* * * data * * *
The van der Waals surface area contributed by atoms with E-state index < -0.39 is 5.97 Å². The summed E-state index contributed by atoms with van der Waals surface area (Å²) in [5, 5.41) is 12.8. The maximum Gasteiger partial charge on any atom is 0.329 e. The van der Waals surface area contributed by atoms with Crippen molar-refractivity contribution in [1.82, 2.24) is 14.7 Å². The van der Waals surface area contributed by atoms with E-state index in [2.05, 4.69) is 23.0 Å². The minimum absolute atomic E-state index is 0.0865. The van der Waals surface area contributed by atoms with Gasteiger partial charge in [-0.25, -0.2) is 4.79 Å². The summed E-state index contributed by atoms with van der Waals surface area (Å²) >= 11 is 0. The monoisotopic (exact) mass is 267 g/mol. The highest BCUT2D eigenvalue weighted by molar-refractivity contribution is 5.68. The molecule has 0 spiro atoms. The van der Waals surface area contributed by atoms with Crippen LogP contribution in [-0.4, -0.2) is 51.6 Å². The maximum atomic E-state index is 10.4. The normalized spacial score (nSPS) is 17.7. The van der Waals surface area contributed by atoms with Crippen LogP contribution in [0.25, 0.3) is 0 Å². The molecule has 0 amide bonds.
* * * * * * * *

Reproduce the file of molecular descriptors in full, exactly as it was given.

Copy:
The van der Waals surface area contributed by atoms with E-state index < -0.39 is 5.97 Å². The summed E-state index contributed by atoms with van der Waals surface area (Å²) in [5, 5.41) is 12.8. The maximum Gasteiger partial charge on any atom is 0.329 e. The van der Waals surface area contributed by atoms with Crippen molar-refractivity contribution in [1.82, 2.24) is 14.7 Å². The van der Waals surface area contributed by atoms with E-state index in [2.05, 4.69) is 23.0 Å². The minimum absolute atomic E-state index is 0.0865. The van der Waals surface area contributed by atoms with Gasteiger partial charge in [-0.25, -0.2) is 4.79 Å². The summed E-state index contributed by atoms with van der Waals surface area (Å²) >= 11 is 0. The monoisotopic (exact) mass is 267 g/mol. The highest BCUT2D eigenvalue weighted by molar-refractivity contribution is 5.68. The molecule has 0 spiro atoms. The van der Waals surface area contributed by atoms with Crippen LogP contribution in [-0.4, -0.2) is 51.6 Å². The maximum atomic E-state index is 10.4. The normalized spacial score (nSPS) is 17.7. The van der Waals surface area contributed by atoms with Crippen LogP contribution in [0.25, 0.3) is 0 Å². The molecule has 0 amide bonds.